Tying-Up in Horses: Where Do We Stand?

Experts share information about the steps needed to identify PSSM, how to distinguish between the types, and recommendations for managing affected horses.
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Sweaty horse
If you've ever witnessed a horse actively tying-up--sweating, refusing to move, with spasming muscles--the level of discomfort far surpasses that of the usual aches and pains associated with hard work. | Photo: iStock

What we know (and still need to learn) about polysaccharide storage myopathy 

For the past several hundred years horse owners have struggled to care for charges afflicted with “Monday morning disease,” a crippling condition that affects horses after a day off from work.

“Although owners did recognize the terrible discomfort their horses were in, recall that horses were the primary means of transportation in those days,” says Stephanie Valberg, DVM, PhD, Dipl. ACVIM, ACVSMR. “Time off from tying-up was a major problem, effectively grinding the transportation system to a halt.”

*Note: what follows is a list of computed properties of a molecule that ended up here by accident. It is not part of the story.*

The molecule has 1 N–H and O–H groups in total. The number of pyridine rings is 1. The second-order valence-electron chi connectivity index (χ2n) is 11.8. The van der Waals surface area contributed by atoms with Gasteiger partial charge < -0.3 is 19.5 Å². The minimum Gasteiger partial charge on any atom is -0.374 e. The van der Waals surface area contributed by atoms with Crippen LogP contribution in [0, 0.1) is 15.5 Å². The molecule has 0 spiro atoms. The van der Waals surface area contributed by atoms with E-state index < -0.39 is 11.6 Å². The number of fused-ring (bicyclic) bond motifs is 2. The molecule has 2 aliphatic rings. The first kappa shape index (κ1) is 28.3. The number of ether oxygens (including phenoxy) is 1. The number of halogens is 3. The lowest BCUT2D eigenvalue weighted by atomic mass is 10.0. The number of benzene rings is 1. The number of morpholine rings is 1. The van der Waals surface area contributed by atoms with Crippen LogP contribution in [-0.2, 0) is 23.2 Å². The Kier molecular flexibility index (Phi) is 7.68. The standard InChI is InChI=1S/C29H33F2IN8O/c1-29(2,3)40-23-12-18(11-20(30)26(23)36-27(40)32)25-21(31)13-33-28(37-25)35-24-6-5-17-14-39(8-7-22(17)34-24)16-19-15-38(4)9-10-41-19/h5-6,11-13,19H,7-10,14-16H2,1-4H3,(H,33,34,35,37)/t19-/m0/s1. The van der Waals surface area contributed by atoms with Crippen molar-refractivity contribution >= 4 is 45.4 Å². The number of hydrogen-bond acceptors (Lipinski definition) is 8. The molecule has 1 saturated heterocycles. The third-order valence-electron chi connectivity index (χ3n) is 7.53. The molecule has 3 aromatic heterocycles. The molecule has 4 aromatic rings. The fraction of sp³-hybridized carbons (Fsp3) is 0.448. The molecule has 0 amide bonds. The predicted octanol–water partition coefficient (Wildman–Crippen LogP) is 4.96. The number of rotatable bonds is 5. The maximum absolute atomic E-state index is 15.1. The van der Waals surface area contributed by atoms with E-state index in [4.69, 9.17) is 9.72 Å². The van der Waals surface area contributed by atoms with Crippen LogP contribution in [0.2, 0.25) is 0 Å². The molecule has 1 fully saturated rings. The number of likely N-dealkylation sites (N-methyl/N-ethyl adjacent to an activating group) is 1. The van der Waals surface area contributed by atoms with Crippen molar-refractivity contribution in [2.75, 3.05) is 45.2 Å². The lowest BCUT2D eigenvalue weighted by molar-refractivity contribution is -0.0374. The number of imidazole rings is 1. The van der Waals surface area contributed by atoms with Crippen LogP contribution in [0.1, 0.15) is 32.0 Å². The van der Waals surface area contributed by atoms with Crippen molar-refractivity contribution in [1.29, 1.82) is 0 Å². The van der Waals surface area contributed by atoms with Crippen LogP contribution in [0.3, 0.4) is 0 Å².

Horse owners didn’t realize the condition’s severity and, so, carried on with their riding and driving as the symptoms cleared. Now, we know Monday morning disease is actually the muscle disorder exertional rhabdomyolysis (ER), more commonly referred to as tying-up, and it must be managed carefully

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Written by:

Stacey Oke, MSc, DVM, is a practicing veterinarian and freelance medical writer and editor. She is interested in both large and small animals, as well as complementary and alternative medicine. Since 2005, she’s worked as a research consultant for nutritional supplement companies, assisted physicians and veterinarians in publishing research articles and textbooks, and written for a number of educational magazines and websites.

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